Historical, racial legacies
A byproduct of the dispute between Taiwan and the Philippines has been discussion of the concept of “Han chauvinism.”
The term was allegedly coined in 1956 by then-Chinese leader Mao Zedong (毛澤東) as a way to criticize ethnocentrism among Han people in China.
Mao was against Han chauvinism and appropriated the Chinese Nationalist Party (KMT) concept of Zhonghua Minzu (中華民族) as a multi-ethnic nation to distinguish his People’s Republic of China (PRC) from the KMT’s failed Republic of China (ROC) that was also based on the same notion, but which had failed to execute the idea in practice.
It is important to note that the origins and history of Han chauvinism and Chinese nationalism are intricately connected to both the KMT and the ROC.
Indeed, Sun Yat-sen (孫逸仙) was heavily influenced by the ideologies of racial supremacy that were very popular in Europe and North America at the turn of the century. Sun saw in these ideas the basis for a new way to define the Chinese nation and “Chineseness,” with the specific intent of overthrowing the Qing Dynasty.
Sun once said: “In order to restore our national independence, we must first restore the Chinese nation. In order to restore the Chinese nation, we must drive the barbarian Manchus back to the Changbai Mountains. In order to get rid of the barbarians, we must first overthrow the present tyrannical, dictatorial, ugly and corrupt Qing government.”
Interestingly, the Manchus Sun defined as non-Chinese “other” had appropriated elements of traditional Chinese culture to help incorporate annexed peoples such as the Tibetans, the Mongols and the Uighurs into its empire.
It is a supreme irony that today’s PRC and ROC revise history to absent the Manchu’s “foreign” origins so as to both continue this practice of “using culture to build bridges into occupied territories” and to preserve the fantasy of one continuous 5,000-year-old Chinese nation, mimicking the Qing Dynasty’s imperialism by claiming whole swathes of the South and East China seas, not to forget the Indian state of Arunachal Pradesh, as parts of ancient China.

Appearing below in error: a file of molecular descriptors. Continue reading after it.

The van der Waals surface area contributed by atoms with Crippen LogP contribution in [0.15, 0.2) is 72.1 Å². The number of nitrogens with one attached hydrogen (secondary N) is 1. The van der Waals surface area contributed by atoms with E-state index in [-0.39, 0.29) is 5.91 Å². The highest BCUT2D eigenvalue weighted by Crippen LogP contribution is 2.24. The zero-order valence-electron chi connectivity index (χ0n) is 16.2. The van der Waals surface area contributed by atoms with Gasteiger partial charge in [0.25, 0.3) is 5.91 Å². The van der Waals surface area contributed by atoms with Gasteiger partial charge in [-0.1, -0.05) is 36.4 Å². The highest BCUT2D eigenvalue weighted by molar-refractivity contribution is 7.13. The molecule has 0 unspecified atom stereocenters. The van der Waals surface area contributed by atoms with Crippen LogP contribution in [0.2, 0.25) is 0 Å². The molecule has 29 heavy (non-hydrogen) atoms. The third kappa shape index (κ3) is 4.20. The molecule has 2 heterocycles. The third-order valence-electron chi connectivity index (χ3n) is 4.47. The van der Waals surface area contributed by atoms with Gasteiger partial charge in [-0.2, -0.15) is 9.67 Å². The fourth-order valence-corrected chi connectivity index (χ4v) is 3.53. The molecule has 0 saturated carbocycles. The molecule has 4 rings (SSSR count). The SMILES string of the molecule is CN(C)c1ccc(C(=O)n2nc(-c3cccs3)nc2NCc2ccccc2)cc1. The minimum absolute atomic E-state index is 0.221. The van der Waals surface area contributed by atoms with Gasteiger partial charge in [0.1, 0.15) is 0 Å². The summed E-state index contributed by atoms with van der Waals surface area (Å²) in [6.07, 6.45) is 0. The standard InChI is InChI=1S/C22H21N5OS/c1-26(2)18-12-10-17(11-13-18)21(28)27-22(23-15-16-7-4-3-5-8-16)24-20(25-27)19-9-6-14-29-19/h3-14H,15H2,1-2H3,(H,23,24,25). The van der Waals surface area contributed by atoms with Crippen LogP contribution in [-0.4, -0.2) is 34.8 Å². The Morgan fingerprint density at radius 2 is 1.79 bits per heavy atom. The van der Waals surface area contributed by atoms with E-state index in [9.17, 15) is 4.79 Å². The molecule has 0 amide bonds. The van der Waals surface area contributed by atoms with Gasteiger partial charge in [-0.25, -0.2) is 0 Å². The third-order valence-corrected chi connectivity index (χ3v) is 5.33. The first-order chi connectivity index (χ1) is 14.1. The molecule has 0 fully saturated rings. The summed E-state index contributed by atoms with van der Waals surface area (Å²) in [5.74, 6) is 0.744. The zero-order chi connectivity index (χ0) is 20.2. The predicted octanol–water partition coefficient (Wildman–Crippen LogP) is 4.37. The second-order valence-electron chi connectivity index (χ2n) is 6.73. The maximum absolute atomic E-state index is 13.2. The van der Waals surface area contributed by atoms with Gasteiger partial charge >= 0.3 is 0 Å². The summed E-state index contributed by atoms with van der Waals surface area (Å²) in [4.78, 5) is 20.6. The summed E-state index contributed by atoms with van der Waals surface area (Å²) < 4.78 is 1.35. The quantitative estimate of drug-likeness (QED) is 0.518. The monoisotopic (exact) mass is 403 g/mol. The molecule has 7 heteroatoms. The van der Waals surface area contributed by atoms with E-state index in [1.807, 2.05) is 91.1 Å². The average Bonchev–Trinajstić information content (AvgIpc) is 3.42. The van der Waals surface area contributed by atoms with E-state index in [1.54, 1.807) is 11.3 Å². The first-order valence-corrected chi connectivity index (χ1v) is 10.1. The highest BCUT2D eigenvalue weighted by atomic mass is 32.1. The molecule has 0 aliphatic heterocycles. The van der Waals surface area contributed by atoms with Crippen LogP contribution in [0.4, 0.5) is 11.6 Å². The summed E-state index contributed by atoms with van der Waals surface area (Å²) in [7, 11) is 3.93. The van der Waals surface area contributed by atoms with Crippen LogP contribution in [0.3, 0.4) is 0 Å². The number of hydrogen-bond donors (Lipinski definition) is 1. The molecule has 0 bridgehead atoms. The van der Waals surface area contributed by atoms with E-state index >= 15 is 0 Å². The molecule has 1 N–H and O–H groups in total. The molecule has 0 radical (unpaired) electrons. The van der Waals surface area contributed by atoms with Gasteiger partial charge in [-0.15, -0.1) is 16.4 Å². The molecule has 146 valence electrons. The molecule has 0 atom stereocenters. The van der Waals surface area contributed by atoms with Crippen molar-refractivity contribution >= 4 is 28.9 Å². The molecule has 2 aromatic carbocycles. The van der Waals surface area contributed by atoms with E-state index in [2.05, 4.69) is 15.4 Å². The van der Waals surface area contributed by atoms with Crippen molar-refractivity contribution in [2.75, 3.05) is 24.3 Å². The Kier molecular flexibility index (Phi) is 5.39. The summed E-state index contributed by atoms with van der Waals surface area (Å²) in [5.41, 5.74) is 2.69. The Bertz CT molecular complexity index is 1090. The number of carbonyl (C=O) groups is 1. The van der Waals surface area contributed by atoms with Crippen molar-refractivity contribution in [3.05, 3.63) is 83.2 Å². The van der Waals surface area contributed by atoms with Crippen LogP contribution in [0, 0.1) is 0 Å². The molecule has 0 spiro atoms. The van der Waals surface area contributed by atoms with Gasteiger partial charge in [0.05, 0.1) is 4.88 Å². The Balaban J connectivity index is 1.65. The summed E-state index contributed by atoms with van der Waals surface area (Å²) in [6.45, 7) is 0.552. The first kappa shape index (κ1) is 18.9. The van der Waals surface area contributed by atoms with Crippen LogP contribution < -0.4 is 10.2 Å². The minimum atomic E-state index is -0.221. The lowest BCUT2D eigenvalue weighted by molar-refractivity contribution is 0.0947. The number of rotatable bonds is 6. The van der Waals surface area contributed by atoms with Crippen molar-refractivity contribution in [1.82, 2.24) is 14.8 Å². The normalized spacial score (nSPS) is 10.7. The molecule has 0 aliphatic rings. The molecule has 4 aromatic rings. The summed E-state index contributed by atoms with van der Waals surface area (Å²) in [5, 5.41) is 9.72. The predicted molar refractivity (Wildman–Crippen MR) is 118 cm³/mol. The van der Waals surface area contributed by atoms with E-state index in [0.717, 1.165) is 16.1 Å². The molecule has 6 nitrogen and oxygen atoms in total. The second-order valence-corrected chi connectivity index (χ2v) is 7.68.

Unfortunately, territorial expansion has been a strong feature of both the ROC and PRC since the mid 1930s, when both the KMT and Chinese Communist Party (CCP) started to engineer claims to former Qing Dynasty imperial holdings and tributary states into their respective platforms.
Despite none of the four main iterations of the ROC Constitution actually citing Taiwan as part of the territory of the Chinese nation, both former president Chiang Kai-shek (蔣介石) and Mao added this into their party doctrines as resolute and permanent tenets.
In the post-war power vacuum, Chiang seized the opportunity to unilaterally annex the nation into the ROC.
Across the Taiwan Strait, the PRC continued this imperial revitalization project by occupying Tibet, East Turkestan and a large part of Mongolia.
When we try to understand then why President Ma Ying-jeou (馬英九 ) claims Taiwanese as descendants of the Yellow Emperor, why CCP officials talk about blood being thicker than water and why the Ma government prioritizes the unity of “one China” above the democratic self-determination of Taiwan, we should remind ourselves that the KMT was founded as, and remains in its core ideology today, a Han chauvinist and deeply racist party of crude nationalists and colonists.